New Time Zone Patterns

This proposal was reviewed in the CLDR TC meetings on 2013-01-09 and 2013-01-16, and approved by the CLDR TC.


This design proposal includes following new pattern letters in the LDML date format pattern definition for time zone formatting.

    1. X and x for ISO 8601 style non localizable UTC offset format

      1. 'X' uses UTC designator "Z" when UTC offset is 0

      2. 'x' uses difference between local time and UTC always - i.e. format like "+0000" is used when UTC offset is 0.

    2. O for localized GMT format variations

    3. V for time zone ID (V - short / VV - IANA) and exemplar city (VVV).


JDK and LDML started from the same base, but they have been extended independently. LDML is not necessarily 100% compatible with JDK or vise versa, but using completely different definitions for the same purpose introduce confusion among consumers. Now, Java folks are trying to integrate JSR-310 into Java 8 release and extend some date format pattern definitions to support things missing in the current SimpleDateFormat.

For example, LDML specification uses pattern letter 'Z' for UTC offset based time zone format. In CLDR 22.1, letter 'Z' is defined as below:

However, JDK supports ISO8601 style format using letter 'X'. JDK also introduced letter 'I' for direct use of zone ID.

This proposal is created for sorting out time zone patterns and hopefully filling a gap between LDML specification and future JDK and JSR-310 releases, as well as adding necessary pattern for CLDR requirements.

Non-Localized Local Time Offset Format

The pattern letter 'X' was added in JDK 7 for supporting ISO8601 style time zone format. In JDK 7, the behavior of pattern letter 'X' is described as below:

ISO8601TimeZone: OneLetterISO8601TimeZone TwoLetterISO8601TimeZone ThreeLetterISO8601TimeZone OneLetterISO8601TimeZone: Sign TwoDigitHours Z TwoLetterISO8601TimeZone: Sign TwoDigitHours Minutes Z ThreeLetterISO8601TimeZone: Sign TwoDigitHours : Minutes Z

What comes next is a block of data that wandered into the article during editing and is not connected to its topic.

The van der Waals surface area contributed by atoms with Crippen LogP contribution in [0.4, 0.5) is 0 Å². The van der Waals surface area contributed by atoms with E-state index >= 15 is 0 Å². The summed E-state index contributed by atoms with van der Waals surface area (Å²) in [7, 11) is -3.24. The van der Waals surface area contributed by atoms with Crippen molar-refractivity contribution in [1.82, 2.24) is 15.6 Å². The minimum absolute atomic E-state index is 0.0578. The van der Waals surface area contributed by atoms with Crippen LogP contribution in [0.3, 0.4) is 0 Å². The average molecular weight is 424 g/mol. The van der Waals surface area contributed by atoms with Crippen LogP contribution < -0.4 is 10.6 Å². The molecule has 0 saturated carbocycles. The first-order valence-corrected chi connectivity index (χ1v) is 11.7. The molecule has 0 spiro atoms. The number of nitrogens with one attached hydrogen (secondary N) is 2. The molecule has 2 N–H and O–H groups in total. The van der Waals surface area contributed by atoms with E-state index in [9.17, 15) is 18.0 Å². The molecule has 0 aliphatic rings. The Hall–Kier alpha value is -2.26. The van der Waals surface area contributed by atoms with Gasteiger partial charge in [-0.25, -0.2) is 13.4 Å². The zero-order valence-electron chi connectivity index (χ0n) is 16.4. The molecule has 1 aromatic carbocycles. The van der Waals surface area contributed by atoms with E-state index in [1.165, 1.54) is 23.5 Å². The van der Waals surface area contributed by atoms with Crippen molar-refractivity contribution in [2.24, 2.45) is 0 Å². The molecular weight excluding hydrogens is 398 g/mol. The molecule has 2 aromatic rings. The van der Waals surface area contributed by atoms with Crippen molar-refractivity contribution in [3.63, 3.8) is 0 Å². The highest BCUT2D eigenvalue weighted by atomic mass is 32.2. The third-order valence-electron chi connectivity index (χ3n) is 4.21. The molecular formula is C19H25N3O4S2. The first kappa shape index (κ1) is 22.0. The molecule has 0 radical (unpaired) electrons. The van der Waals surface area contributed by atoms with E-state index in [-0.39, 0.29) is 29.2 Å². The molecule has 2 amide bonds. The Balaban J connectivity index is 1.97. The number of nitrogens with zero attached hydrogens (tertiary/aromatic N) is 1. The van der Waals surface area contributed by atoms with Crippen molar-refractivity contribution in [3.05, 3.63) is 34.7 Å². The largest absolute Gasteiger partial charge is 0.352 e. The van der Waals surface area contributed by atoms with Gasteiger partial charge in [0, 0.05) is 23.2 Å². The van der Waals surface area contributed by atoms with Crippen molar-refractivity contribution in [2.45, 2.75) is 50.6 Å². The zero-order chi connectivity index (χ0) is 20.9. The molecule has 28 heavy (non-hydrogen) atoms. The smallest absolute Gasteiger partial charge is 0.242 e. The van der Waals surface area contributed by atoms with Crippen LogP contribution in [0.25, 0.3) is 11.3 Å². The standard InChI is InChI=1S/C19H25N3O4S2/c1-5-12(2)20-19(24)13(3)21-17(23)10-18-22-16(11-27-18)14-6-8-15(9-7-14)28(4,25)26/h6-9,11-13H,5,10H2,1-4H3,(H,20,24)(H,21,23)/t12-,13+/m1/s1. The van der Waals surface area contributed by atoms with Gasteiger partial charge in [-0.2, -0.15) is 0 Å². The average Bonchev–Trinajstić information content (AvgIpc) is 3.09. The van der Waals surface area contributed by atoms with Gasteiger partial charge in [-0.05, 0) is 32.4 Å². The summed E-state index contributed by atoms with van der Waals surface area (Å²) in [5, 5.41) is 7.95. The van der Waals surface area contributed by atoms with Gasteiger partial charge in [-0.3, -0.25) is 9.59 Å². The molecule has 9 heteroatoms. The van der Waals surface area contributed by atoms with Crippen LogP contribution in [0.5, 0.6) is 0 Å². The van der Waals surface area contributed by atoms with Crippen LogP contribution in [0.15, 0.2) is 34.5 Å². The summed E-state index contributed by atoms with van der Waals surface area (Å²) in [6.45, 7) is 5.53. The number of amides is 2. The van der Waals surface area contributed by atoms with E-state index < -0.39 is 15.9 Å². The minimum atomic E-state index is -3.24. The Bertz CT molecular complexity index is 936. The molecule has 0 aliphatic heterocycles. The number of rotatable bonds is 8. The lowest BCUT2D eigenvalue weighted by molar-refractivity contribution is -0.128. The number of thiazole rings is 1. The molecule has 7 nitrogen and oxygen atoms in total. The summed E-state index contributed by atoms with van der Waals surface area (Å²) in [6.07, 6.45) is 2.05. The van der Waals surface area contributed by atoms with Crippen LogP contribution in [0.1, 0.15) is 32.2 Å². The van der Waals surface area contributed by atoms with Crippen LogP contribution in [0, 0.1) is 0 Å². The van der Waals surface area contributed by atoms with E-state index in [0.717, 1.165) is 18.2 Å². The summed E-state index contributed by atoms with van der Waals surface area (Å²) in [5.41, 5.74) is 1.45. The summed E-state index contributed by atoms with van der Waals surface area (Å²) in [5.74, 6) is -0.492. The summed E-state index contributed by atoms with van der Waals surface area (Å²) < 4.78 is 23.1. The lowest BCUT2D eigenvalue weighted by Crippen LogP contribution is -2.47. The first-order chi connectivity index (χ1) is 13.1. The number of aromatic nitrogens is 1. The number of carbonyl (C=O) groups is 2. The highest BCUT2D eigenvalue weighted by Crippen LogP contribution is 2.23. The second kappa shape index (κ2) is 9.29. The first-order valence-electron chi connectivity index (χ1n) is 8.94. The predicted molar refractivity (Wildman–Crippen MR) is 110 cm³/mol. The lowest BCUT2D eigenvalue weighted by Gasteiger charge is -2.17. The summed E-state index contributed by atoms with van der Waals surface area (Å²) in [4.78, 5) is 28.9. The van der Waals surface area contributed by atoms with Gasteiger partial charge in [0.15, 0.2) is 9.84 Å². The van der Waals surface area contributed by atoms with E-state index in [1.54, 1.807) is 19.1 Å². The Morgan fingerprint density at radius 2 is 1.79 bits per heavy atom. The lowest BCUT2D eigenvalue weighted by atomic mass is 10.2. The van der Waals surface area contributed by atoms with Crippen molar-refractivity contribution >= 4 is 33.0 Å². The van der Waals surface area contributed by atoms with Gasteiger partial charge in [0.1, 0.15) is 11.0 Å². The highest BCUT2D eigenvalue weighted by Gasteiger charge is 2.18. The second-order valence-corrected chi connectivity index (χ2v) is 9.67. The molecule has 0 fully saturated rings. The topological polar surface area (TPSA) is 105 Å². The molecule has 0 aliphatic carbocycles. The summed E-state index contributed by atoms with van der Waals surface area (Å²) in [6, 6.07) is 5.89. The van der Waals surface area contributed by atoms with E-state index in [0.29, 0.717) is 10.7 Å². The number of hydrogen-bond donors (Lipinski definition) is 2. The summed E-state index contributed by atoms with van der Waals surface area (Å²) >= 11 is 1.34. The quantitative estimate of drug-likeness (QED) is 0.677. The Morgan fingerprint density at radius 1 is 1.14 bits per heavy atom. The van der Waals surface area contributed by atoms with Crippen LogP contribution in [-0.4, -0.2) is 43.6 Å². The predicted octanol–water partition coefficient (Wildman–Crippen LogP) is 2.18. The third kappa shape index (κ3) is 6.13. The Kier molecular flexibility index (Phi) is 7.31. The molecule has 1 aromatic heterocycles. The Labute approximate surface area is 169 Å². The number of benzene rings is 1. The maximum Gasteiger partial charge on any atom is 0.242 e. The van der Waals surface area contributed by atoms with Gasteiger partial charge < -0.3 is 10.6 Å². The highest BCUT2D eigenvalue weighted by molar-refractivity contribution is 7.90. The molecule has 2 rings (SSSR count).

TwoDigitHours: Digit Digit

Sign: one of + - Hours: Digit Digit Digit Minutes: Digit Digit Digit: one of 0 1 2 3 4 5 6 7 8 9

In the current LDML specification, ISO8601 style format is specified by pattern "ZZZZZ" (5 'Z's), but followings are not supported

    • Offset without separator, such as -0800

    • Hour only format, such as -08

The JSR-310 proposal is trying to extend the definition to support seconds field in offset, probably because it is necessary to handle LMT in the time zone database. So the proposal adds "XXXX" and "XXXXX" for supporting optional second field.

Note: ISO8601 specification does not support seconds field in local time offset.

In LDML, we could define "ZZZZZZ" (6 'Z's), "ZZZZZZZ" (7 'Z's)... to support these requirements, but it would become so messy. Luckily, pattern letter 'X' is not yet used by the LDML specification, I propose to use the letter for supporting these requirements and deprecate "ZZZZZ" (5 'Z's).

The JSR-310 definition (compatible with JDK 7 SimpleDateFormat, with some enhancements for seconds field) might be used also for LDML, but I think there are several issues.

    • Single 'X' is used for limiting offset to be hour field only. Such usage is practically questionable. There are some active time zones using offsets with non-zero minutes field. So such format is highly discouraged when a zone has non-zero minutes field. ISO8601 specification also says "The minutes time element of the difference may only be omitted if the difference between the time scales is exactly an integral number of hours.".

    • When non-zero minutes (or seconds) field is truncated and hour field is 0, the output becomes +00/-00/+0000/-0000/+00:00/-00:00. Use of negative sign for offset equivalent to UTC (-00/-0000/-00:00) is illegal in ISO8601.